Arkansas Trucking Association

You are here: Home News In Brief ARKANSAS GOVERNOR PROPOSES TO END MEDICAID EXPANSION AFTER 2016

ARKANSAS GOVERNOR PROPOSES TO END MEDICAID EXPANSION AFTER 2016

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Predicted to run $770 million over budget, newly-elected Governor Asa Hutchinson (R-Ark.) has called for the state's "private option" Medicaid expansion to continue in its current form only through 2016.

“This avoids harm to the 200,000-plus covered through the private option and assures our hospitals and providers financial stability,” Hutchinson said during an address at the University of Arkansas for Medical Sciences.

In his statement, Hutchinson also pointed out that getting rid of the program, which cut Arkansas's uninsured rate in half, might save the state some money, but it would come at an enormous cost to the thousands currently enrolled in the private option, which was implemented as an alternative to Obamacare.

Hutchinson introduced a compromise that emerged after negotiations with legislators following his election in November. It would create a task force to recommend ways to overhaul the Medicaid system more broadly.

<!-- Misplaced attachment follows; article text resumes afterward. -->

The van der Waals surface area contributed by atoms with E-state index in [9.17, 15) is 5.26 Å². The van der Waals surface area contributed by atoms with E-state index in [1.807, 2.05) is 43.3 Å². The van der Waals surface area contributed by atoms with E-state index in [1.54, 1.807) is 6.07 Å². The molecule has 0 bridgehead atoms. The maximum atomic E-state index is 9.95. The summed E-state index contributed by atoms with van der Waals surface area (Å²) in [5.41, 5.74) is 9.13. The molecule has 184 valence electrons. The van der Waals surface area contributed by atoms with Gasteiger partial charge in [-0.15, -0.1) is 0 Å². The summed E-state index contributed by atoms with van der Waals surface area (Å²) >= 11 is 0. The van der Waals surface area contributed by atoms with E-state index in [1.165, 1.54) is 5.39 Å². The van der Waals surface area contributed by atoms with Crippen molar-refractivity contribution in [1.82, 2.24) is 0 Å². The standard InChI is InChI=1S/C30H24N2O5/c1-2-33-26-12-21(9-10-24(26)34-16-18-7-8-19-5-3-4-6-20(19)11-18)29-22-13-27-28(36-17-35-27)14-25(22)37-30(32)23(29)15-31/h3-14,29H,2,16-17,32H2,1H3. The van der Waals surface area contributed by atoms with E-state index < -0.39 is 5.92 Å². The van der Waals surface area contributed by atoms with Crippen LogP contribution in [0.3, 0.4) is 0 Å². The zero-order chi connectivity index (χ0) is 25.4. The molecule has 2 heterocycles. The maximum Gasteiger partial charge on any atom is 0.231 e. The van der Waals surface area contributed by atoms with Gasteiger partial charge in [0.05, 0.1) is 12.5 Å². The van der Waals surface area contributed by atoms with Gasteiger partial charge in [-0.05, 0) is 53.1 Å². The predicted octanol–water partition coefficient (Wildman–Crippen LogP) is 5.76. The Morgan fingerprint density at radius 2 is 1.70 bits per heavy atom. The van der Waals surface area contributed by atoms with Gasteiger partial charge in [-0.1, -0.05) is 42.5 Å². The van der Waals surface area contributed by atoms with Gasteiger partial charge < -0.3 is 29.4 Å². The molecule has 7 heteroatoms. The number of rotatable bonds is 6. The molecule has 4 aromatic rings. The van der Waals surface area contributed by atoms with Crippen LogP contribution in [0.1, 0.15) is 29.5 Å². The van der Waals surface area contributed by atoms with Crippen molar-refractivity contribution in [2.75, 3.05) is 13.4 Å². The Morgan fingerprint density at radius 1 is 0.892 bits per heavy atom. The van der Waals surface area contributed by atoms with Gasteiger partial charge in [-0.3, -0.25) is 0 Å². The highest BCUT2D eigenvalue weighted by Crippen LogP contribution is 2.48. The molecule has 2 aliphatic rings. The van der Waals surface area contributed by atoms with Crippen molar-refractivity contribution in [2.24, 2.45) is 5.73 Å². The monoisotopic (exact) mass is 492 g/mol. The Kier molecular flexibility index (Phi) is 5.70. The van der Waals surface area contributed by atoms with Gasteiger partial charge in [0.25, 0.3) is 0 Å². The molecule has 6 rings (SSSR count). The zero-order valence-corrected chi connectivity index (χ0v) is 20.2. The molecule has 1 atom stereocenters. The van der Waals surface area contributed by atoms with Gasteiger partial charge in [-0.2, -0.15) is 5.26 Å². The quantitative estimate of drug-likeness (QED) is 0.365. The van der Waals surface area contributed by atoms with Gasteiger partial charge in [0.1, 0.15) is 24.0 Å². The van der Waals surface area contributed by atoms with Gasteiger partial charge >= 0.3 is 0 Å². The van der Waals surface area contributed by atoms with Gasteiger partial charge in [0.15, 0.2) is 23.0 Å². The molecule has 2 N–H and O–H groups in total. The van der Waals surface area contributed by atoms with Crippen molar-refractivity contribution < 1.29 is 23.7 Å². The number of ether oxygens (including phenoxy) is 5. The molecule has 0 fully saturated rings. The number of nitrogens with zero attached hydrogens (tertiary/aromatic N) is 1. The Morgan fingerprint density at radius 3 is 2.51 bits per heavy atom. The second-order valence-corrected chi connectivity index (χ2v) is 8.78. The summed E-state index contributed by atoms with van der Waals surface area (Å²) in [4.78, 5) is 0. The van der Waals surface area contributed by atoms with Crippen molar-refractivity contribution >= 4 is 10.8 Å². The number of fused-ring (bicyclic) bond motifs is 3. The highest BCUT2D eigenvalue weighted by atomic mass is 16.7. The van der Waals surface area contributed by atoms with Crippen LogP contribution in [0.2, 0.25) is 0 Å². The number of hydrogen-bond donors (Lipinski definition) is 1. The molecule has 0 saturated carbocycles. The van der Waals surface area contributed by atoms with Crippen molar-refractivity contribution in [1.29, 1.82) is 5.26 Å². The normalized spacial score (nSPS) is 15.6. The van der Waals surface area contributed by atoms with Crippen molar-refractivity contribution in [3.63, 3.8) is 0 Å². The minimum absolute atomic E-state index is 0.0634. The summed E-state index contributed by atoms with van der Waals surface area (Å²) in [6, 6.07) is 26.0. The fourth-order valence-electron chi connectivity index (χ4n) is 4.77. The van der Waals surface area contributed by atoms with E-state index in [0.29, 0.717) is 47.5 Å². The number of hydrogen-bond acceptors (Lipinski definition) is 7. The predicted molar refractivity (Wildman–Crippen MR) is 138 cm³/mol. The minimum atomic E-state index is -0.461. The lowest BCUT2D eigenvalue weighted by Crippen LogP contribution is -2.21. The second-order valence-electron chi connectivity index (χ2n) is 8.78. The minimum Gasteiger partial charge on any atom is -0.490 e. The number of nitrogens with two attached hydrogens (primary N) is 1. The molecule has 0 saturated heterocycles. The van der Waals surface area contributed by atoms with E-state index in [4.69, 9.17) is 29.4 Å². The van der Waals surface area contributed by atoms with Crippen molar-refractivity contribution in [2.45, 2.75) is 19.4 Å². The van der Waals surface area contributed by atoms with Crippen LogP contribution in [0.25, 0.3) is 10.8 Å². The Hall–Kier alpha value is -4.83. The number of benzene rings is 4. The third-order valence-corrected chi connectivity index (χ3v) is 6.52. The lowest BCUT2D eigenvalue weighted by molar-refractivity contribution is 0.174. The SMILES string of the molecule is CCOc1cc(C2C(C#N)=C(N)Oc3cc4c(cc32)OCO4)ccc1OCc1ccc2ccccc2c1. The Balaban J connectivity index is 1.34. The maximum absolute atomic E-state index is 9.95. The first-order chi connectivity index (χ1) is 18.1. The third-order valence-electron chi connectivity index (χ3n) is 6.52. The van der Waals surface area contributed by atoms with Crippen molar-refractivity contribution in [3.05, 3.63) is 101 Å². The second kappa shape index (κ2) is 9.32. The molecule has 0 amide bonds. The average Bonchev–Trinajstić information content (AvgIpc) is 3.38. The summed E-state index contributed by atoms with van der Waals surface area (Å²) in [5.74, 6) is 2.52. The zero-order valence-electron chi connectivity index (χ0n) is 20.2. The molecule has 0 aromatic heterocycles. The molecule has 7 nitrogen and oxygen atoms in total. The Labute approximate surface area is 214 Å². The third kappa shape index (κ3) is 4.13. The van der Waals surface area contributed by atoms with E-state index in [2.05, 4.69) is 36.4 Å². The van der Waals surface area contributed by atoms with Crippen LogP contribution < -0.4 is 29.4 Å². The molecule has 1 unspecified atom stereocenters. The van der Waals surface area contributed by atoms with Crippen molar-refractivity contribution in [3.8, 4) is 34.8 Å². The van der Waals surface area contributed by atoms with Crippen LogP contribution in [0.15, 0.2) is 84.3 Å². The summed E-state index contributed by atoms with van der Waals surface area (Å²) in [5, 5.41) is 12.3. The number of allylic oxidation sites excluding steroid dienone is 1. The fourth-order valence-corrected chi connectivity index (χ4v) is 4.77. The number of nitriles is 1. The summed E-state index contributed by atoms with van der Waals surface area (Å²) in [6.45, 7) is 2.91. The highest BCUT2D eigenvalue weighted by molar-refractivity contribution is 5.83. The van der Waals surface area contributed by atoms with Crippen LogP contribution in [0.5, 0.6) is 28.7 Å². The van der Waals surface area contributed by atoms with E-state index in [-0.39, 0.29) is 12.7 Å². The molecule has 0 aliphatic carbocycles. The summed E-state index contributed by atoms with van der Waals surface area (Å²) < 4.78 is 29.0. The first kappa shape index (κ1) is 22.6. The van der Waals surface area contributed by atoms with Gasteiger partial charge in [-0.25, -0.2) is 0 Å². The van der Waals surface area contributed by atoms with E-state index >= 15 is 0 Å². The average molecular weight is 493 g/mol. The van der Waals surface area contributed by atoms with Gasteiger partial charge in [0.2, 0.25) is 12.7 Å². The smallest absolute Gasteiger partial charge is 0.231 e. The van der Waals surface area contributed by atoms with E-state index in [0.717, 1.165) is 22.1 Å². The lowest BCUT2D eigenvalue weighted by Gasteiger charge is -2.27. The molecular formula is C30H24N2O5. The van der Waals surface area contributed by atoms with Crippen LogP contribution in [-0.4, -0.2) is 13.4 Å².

“With regard to the private option, it is time to close this chapter and start a new one,” Hutchinson said. “While we are turning the page and starting a new effort, our innovative efforts in Medicaid reform will continue.”

The private option was championed by Hutchinson's predecessor Democratic Governor Mike Beebe who worked with Republican state legislators and the Obama administration to come up with a way to expand access to coverage for Arkansas's poor residents (those earning up to 138 percent of the federal poverty level-around $16,000 for an individual, $33,000 for a family of four.)

Since Arkansas's private option took effect, a handful of other states that opted out of the Affordable Care Act's Medicaid expansion have been lining up to create similar programs that allow them to expand access to coverage to their poor residents without having to subscribe to Obamacare.

Hutchinson noted that 40 percent of private option enrollees did not have a source of income when they first signed up. Outlining his own goals for future changes, he said he wants social programs to include incentives to work and pursue preventive care.

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You are here: Home News In Brief ARKANSAS GOVERNOR PROPOSES TO END MEDICAID EXPANSION AFTER 2016